Mixing desks

A sound desk is a piece of equipment which blends and controls the volume on a number of input signals, routing the resultant mix to the required destination.     

Signal sources

Sound needs to enter the desk. It can come from a number of sources as seen in this video.                             

Each section plays its own part

Mono channel inputs

Each row allows the control of a single mono input, enabling the signal to be passed to other parts areas on the desk. Most large desks have around 24 sets, allowing the input of 24 mono signals.

Stereo channel inputs

Each row is exactly the same as a mono channel input but they accept stereo signals which are then distributed to the rest of the desk in the same manner. Most desks have around 2 sets, allowing the input of 2 stereo signals.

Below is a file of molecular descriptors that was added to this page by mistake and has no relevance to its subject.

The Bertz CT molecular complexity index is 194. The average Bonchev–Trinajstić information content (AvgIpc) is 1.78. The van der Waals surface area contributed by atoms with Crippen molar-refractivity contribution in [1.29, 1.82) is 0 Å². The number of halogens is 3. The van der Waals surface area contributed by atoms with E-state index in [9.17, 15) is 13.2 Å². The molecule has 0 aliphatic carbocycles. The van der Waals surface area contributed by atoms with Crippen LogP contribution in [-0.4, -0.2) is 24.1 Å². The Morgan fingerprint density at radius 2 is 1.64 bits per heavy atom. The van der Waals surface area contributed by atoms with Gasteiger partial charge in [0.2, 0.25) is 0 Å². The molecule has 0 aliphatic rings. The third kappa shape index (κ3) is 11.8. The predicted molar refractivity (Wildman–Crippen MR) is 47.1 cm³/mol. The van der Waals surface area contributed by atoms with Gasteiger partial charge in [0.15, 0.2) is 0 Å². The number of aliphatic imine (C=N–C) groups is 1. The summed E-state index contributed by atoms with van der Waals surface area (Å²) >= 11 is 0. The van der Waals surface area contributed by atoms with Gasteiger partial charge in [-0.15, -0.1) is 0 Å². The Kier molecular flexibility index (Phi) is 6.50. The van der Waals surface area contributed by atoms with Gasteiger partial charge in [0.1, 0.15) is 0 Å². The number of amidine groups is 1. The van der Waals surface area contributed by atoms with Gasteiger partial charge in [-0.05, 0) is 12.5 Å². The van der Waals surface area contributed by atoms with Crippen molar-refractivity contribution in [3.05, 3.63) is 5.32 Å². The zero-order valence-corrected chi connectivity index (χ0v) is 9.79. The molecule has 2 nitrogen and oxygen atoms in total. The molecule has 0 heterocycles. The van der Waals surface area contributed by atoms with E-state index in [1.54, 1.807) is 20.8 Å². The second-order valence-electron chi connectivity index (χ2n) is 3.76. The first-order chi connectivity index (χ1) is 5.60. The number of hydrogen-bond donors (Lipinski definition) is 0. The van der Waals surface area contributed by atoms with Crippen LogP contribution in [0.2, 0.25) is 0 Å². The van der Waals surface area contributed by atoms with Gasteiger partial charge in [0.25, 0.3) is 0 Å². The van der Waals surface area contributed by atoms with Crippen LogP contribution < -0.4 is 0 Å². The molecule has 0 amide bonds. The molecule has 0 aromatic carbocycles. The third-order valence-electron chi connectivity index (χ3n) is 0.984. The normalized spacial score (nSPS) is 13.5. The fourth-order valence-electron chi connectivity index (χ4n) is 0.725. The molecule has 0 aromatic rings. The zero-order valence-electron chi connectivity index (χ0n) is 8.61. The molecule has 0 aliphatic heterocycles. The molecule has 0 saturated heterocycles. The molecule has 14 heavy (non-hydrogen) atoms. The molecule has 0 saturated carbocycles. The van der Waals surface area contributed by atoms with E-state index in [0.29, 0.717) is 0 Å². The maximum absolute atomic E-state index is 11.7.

By grouping a number of signals together, their volume can be controlled on one fader, enabling easier control of the sound.

Mix output

This is the main output of the desk, where signals are mixed into two channels that can then be outputted via the main output faders.


Letís break down the mono input section:


Mic/Line Input




Hi Pass Filter




On/off mute


Channel fader




Mix & group sends

So, youíve plugged in your signal. But the desk is a series of electronics which canít cope with a very strong or very weak signal and so we need to give it an electrical level which is Ďjust rightí. To do this, we alter the gain of the desk which increases or reduces the signal to that required by the desk.

Range (RNG)
The range button (sometimes named line) tells the desk that you are sending it a line level signal instead of a mic level. By depressing this button, the desk knows that a large signal is being used and so knows to be less sensitive. Often this will be determined by whether you use the mic input or the line input


  • Send a signal into the desk (play the CD, guitar, start singing etc)
  • Press the PFL (pre-fade listen) button Ė this is sometimes marked SOLO depending on the desk
  • Look at the LEDs (or dial) on the desk which indicate the signal strength
  • set the fader to unity (or 0dB)